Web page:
Bouterse wants dialogue with Granger on New River Triangle

While maintaining renewed claims to the New River Triangle area, Suriname’s President Desi Bouterse says he wants dialogue with President David Granger on the issue, Surinamese newspaper de Ware Tijd has reported.

Minister of Foreign Affairs Carl Greenidge, who is overseas, said the Ministry was aware of the de Ware Tijd report. “We look forward to hearing from the Suriname authorities in due course and will be ready to engage Mr Bouterse and his teams at a mutually agreed time,” he wrote in an email response to Stabroek News.

According to the de Ware Tijd report, during Thursday’s sitting of Suriname’s National Assembly Bouterse said he wanted to discuss the New River issue directly with his Guyanese counterpart and he would inform of his plans during the country’s budget debates.

“The president emphasised that it should be clear that Tigri belongs to Suriname and that is the stance Suriname will take,” it said.

It further said that Bouterse referred to the New River Triangle issue as “a colonial heritage that requires a sustainable solution,” while noting that he considers a final solution to be necessary.

David Granger
David Granger
Desi Bouterse
Desi Bouterse

Greenidge noted that Granger and Bouterse had discussions subsequent to the inauguration of President Bouterse on August 12th and they agreed to continue discussing a range of issues spanning both border issues and a number of areas of cooperation. “These matters, they agreed, would be pursued within the existing fora such as the Joint Commission. It was a clear understanding that they would as appropriate discuss have meetings at the level of Heads of Government, formal and otherwise. The reported statement of the President contains nothing surprising or out of line with our discussions,” he added.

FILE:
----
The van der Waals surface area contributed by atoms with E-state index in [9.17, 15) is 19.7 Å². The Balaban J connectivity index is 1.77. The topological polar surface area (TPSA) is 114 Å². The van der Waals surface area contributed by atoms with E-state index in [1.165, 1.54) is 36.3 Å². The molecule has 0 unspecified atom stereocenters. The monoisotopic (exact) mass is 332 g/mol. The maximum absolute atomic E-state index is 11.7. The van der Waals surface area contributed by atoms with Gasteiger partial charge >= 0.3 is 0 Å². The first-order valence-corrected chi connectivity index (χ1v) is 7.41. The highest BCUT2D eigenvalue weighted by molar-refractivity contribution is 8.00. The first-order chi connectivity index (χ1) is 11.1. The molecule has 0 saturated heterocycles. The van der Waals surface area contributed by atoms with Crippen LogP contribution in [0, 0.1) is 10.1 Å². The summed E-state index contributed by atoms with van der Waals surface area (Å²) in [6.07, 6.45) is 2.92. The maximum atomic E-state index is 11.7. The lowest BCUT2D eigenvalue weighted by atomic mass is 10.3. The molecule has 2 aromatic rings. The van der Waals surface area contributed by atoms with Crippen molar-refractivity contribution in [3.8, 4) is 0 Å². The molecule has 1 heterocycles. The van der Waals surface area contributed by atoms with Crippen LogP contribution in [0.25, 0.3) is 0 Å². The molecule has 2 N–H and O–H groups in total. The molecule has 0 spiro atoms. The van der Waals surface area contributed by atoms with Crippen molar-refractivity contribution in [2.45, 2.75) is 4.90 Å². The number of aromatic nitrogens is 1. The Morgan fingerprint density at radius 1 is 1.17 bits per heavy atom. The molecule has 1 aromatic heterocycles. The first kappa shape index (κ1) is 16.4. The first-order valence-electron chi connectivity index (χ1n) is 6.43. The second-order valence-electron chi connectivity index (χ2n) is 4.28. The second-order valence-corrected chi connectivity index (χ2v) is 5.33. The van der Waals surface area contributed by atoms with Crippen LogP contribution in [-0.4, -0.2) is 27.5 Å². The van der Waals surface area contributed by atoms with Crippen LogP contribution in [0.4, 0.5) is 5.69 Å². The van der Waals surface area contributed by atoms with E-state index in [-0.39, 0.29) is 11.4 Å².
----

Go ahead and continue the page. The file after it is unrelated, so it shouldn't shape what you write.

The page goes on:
The de Ware Tijd report said that Bouterse also pointed out that Guyana and Suriname maintain good relations in many fields and that fact should not be ignored.

de Ware Tijd stated that Suriname also plans to keep a close track of the Guyana and Venezuela border controversy, which Bouterse considers necessary given that Suriname has close ties with both countries. “So far the Surinamese government has urged parties to find a peaceful soloution for their problems though dialogue and diplomacy. Suriname will continue to keep track of the developments in order to be prepared for possible consequences,” the report says.

In October, Bouterse was reported as telling his country’s National Assembly that the New River Triangle issue will be placed “back on the agenda” as he had no choice but to do so but his claim was subsequently dismissed by Granger.

Granger had said any claim to the New River area does not change the fact that the area belongs to Guyana.

Last year May, it was reported by de Ware Tijd that the Surinamese government was once again making claims to the New River area. The report came weeks after then Natural Resources Minister Robert Persaud had rejected an invitation for Guyana to take part in Suriname’s first ever oil and gas conference in objection to a Surinamese map which depicted New River as that country’s territory.

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